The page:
An event Wednesday in Geneva focused on protecting water quality from blue green algae

Keuka Lake became one of the latest Finger Lakes this summer to fall victim to harmful blue green algae. While some beaches on that lake were reopened within a few days, on Aug. 9, after health officials deemed them safe, the threat remains on Keuka and other waterways statewide.

So far this summer, Canandaigua hasn’t joined the list of now 60 waterways — including Honeoye Lake — affected statewide by blue green algae.

Harmful algae blooms can be deadly to animals and harmful to humans, causing vomiting, nausea, diarrhea, allergic reactions or difficulty breathing.

On Wednesday, a lecture hall at Hobart and William Smith Colleges was filled with watershed and health professionals, students, lake homeowners and others concerned with the problem who turned out to learn more. Presenters included research scientists Tony Prestigiacomo and Scott Cook with Finger Lakes Water Hub. The state Department of Environmental Conservation established the Hub in October 2016. Composed of scientists and policy makers, the team is addressing Finger Lakes water quality issues.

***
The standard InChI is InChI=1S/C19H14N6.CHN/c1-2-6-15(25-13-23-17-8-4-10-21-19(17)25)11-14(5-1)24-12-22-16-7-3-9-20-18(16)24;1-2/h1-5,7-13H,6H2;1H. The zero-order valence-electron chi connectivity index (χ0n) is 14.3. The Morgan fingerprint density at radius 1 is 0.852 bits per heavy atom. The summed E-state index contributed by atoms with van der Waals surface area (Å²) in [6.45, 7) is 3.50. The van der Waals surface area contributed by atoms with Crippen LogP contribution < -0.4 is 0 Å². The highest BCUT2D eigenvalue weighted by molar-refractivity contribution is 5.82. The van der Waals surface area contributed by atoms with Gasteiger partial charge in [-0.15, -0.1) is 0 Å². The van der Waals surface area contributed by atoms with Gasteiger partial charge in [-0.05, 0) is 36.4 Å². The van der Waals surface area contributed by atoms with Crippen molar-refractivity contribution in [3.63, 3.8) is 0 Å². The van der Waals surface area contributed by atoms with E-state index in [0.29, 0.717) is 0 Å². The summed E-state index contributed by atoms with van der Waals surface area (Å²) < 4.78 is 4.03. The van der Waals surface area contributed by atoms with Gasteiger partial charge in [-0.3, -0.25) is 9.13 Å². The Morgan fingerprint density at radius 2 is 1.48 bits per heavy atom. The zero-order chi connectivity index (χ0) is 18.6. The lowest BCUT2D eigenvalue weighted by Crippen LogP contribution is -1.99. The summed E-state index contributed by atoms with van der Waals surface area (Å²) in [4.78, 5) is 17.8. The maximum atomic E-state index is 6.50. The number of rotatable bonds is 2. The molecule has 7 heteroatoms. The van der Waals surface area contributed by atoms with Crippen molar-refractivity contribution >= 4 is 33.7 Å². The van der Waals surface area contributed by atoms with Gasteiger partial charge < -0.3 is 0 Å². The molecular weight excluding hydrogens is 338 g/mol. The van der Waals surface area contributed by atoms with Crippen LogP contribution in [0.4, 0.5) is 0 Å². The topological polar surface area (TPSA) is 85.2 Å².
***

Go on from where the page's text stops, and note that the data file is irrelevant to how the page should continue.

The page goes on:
One of the projects is a $600,000 initiative to study algal blooms and do projects to reduce pollution in the Owasco Lake watershed. Late last year, harmful algal blooms infected Owasco Lake and infiltrated the water supply going to residents in Cayuga County, though the DEC ruled that the water was still safe to drink.

Cyanotoxins from algae blooms are now the most prevalent emerging contaminants in drinking supplies. The challenges of protecting drinking water was a focus of the seminar that included presenters with OBG Operations: Frank DeOrio, senior technical manager, and Rick Gell, senior managing engineer with the water resources company.

Anthony Vodacek, professor of Imaging Science at Rochester Institute of Technology, was also on the panel. On the horizon are developments in technology to detect, monitor and treat algae blooms with drones. Satellite images are already used to pinpoint algae, and smartphones can be made to detect the presence of the toxins.

Lisa Cleckner, director Finger Lakes Institute, one of the event’s sponsors, urged people to talk to their government leaders, at the local, state and national levels, about their concerns. She said continued support for research can help solve many of the problems associated harmful algae.

Betsy Landre, senior planner with Ontario County, asked about a plan of action going forward. Plans calls for a separate plan for each of the Finger Lakes, to include input from groups focused on public health and conservation, among others, as well as concerned citizens. The approach will differ from how the algae problem is being addressed in the Great Lakes, panelists said, to emphasize the work of core groups vetted by the community.